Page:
"A few of my friends are prostitutes," Xander informs me from the front porch, rolling his beer bottle back and forth along the top railing. "That's why he said that. Not 'cuz of how you look, or anything. That was just Nathan being a dick to me and catching you in the crossfire. Don't take it personally. You wanna go get breakfast? We gotta walk 'cuz Nate's got the truck, but it's not far."
There are a lot of things I want. Breakfast could be one of them. I find myself nodding slowly. The absurdity of it all feels like it's standing right in my shadow, breathing down my neck, and I swallow as I have to admit, "I don't have any money."
Xander just laughs at that. "Uh, yeah, Highway Girl. I can tell. It's no big, this place is just local and it's like three bucks for pancakes. D'you like pancakes?"
"I like pancakes."
"Cool." He flings his beer bottle vaguely in the direction of a cluster of trash cans that crowd beside the mailboxes, misses by a mile and the bottle bounces off a railroad tie and into a struggling flowerbed. Weeds choke out whatever's trying to grow there, and this latest addition isn't the only beer bottle present. Instead of taking the three short stairs down, Xander vaults the railing of the porch and lands in booted feet on the gravel. The tongues loll out of a pair of undone boots, military surplus by the look of them. I step back into my stripper heels, and follow him as he ambles away from the trailer park office, out towards the stretch of highway that curves into town.
Catching up, even in heels, I'm still not as tall as he is. I keep pace as we walk along the shoulder of the highway for a short distance, as it slowly gentrifies its way into Strangerville proper. The trailer park, associated RVs and campers, and mobile homes turn into refurbished old houses, of a fifties and sixties vintage, and then the highway becomes the main drag through the sort of charmingly old fashioned downtown that Oasis Springs is too young a city to actually have.
Our destination turns out to be the only building that looks out of place---a monolith of teal stucco with a modern sans-serif font above the door, when all the other buildings have quaint old-timey story fronts of real brick and mortar. The single word name of the place is "Tumbleweed", and it's very clearly trying too hard.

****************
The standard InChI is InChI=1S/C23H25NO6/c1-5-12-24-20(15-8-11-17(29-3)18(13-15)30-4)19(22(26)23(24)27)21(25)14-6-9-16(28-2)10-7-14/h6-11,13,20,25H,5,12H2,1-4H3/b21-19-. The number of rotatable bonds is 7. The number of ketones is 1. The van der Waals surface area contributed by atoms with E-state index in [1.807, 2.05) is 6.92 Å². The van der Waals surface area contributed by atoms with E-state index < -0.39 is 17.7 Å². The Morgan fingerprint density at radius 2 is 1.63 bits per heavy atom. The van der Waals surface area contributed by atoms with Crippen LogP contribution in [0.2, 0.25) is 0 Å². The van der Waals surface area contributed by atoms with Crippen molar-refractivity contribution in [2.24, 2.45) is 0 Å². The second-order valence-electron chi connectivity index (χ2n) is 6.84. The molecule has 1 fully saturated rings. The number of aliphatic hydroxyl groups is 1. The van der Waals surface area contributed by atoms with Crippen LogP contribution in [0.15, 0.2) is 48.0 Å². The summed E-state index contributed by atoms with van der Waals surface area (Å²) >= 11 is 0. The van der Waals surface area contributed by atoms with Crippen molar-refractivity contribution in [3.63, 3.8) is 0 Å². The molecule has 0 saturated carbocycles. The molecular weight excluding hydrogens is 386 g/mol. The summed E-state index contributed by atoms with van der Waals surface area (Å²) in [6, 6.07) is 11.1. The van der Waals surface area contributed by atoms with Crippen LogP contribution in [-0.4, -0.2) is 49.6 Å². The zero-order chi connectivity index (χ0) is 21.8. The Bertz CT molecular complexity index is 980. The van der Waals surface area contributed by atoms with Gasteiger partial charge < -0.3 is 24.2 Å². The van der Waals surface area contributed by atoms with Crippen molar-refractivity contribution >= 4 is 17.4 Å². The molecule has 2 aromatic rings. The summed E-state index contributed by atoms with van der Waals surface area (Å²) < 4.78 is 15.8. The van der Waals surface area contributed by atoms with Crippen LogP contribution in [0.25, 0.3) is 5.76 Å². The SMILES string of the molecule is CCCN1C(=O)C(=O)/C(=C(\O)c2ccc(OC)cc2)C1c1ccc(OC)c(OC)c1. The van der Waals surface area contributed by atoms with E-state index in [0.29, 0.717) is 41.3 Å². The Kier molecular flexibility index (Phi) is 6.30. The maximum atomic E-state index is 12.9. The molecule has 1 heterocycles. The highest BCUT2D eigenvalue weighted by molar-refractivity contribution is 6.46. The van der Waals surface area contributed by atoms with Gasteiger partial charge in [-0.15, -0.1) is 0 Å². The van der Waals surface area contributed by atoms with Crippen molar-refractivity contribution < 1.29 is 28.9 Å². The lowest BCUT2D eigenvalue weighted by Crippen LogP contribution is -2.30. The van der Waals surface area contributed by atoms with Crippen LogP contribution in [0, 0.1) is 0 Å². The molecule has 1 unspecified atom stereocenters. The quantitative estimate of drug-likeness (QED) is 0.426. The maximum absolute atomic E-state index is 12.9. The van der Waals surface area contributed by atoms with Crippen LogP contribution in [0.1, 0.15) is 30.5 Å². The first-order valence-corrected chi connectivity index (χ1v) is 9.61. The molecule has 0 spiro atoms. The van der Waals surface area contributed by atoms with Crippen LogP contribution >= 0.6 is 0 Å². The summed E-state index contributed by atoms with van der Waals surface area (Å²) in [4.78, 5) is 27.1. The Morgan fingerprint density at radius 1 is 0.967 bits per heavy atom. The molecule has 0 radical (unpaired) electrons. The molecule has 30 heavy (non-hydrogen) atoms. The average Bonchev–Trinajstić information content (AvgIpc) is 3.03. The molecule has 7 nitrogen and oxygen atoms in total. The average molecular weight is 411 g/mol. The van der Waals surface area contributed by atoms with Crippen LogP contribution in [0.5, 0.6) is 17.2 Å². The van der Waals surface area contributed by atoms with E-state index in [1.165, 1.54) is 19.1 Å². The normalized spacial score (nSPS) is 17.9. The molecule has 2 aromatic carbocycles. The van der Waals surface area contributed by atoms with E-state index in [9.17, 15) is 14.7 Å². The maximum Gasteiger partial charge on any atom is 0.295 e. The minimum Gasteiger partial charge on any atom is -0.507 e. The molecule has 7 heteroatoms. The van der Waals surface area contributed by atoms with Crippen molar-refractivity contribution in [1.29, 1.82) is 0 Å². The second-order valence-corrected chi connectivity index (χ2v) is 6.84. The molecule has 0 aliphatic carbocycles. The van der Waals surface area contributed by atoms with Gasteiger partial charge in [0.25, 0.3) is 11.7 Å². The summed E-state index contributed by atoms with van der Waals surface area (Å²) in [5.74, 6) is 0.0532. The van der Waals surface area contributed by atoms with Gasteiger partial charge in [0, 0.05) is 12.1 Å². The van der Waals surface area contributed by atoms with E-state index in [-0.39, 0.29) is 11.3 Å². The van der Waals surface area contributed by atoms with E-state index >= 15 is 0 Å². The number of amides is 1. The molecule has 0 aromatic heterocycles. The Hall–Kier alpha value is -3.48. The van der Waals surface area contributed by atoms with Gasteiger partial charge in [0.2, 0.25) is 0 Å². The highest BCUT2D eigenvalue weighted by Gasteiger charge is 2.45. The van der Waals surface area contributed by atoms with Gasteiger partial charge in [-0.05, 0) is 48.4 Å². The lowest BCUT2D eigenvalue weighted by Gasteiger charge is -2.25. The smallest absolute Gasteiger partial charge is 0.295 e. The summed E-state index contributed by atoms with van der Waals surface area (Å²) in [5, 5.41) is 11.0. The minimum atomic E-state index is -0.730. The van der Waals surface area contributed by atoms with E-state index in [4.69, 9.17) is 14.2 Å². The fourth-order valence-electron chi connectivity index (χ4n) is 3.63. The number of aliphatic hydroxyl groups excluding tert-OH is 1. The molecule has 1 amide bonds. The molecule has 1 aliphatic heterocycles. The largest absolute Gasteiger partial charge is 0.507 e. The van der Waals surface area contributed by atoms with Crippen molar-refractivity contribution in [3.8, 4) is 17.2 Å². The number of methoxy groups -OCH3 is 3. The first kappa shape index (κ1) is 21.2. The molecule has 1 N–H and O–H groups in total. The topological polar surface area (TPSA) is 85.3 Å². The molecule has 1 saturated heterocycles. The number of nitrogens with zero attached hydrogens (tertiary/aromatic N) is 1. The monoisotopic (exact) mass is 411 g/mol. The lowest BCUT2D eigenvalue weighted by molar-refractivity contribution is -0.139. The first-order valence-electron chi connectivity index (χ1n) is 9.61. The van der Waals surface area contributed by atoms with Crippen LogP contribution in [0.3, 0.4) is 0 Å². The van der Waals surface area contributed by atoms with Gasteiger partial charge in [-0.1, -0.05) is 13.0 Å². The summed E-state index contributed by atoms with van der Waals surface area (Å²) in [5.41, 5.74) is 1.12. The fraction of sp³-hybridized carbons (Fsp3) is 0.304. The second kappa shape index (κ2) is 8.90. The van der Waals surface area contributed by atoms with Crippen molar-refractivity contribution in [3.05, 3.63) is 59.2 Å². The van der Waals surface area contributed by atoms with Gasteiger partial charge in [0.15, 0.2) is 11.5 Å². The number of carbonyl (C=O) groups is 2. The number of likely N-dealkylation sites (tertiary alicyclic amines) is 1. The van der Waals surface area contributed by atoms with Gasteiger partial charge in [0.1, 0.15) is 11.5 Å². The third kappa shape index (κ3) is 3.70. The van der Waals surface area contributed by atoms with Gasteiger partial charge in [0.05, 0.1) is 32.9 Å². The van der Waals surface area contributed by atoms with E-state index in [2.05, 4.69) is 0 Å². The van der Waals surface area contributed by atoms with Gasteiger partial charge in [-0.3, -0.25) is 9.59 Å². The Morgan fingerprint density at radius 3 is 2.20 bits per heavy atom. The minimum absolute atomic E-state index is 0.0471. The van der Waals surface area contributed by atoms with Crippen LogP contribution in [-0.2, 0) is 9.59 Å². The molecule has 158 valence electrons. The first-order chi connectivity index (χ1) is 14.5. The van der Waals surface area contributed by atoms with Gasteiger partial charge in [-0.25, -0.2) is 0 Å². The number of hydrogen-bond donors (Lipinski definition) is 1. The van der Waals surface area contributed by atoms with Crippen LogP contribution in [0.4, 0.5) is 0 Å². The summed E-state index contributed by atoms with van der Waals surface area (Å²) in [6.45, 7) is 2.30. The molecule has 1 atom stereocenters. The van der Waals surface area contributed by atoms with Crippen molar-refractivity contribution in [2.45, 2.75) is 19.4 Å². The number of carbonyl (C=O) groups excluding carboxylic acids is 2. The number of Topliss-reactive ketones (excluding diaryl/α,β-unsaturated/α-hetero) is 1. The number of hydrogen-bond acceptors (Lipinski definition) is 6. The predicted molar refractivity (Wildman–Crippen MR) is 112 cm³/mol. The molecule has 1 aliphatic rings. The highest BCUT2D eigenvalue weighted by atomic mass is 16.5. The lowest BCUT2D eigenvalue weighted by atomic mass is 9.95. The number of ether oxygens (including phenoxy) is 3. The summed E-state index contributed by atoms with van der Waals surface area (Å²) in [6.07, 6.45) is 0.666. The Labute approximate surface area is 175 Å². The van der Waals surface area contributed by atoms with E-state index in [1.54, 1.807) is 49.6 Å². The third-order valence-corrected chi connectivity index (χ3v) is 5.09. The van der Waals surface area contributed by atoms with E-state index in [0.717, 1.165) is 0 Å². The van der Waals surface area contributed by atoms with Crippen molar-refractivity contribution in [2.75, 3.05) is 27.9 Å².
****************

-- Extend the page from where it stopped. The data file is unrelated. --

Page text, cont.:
The illusion shatters as soon as the door swings open, and whatever choices the owners over-committed to on the outside apparently couldn't hold up to follow through inside, because the inside seems like it belongs to another building entirely. There's nothing trendy about this place, all the furniture is mismatched and looks cobbled together from at least three other restaurants, the menu is scrawled on a chalkboard posted on a wall, but not in a cute, trendy way. There's a patio off of the (tiny, cramped) main dining room, where the only tables are the tiny two person sort, and it's shaded by the sort of over the top southwestern pergola that is probably exactly the vibe the owners were trying to avoid. A single waitress buses tables, and two or three leathery looking gentlemen sip coffee and read newspapers, all ignoring each other. A staircase leads up to a loft, where a wonkily printed vinyl sign promises an INTERNET CAFFE.
"Hey, Hollis!" Xander fully yells the greeting the length of the entire restaurant, phasing none of the clientele as he waves vigorously to the dude who pokes his head out of the kitchen window.
"Yo, X! Usual?"
"Yeah, man, hook me up! Plus an extra side of pancakes and---" At this he turns to me, and cocks his head. "Anything with your pancakes? Don't get bacon, Hollis burns it. Sausage's good though."
"Hey, fuck you!"
Xander grins and flips the bird towards the kitchen and I shrug, still not wanting to impose. "I'm a vegetarian," I lie, to exempt myself from any further offers of breakfast meats from questionable diners.
This was the wrong move, because he lights up. "Me too! I tried to go vegan for a while, but I just about shit myself inside out. Cool, so okay, go pick some place to sit on the patio, s'way too crowded inside. I'll be along in a sec."
As quickly as I entered the building, I'm back outside again. The patio is enclosed but empty, and the road that runs alongside it doesn't seem to suffer from much traffic. I still don't know what time of day it is, but I'm beginning to get the idea it's later than I thought. What I took for late morning sun might be early afternoon sun, as I find a place to sit in the shadier part of the patio, taking a seat at a table for four against the wall.
Xander comes along too quickly for me to have any kind of existential crisis, and pulls out the chair kitty-corner from mine when he reaches the table. He drops into it with a thud and gives me that big goofball grin again. "Shelly'll be out with coffee in a minute. I don't have anything much to do today. You don't have a wallet, or a phone, or even a name as far as I know. So why don't we start there? What's your story, Highway Girl?"
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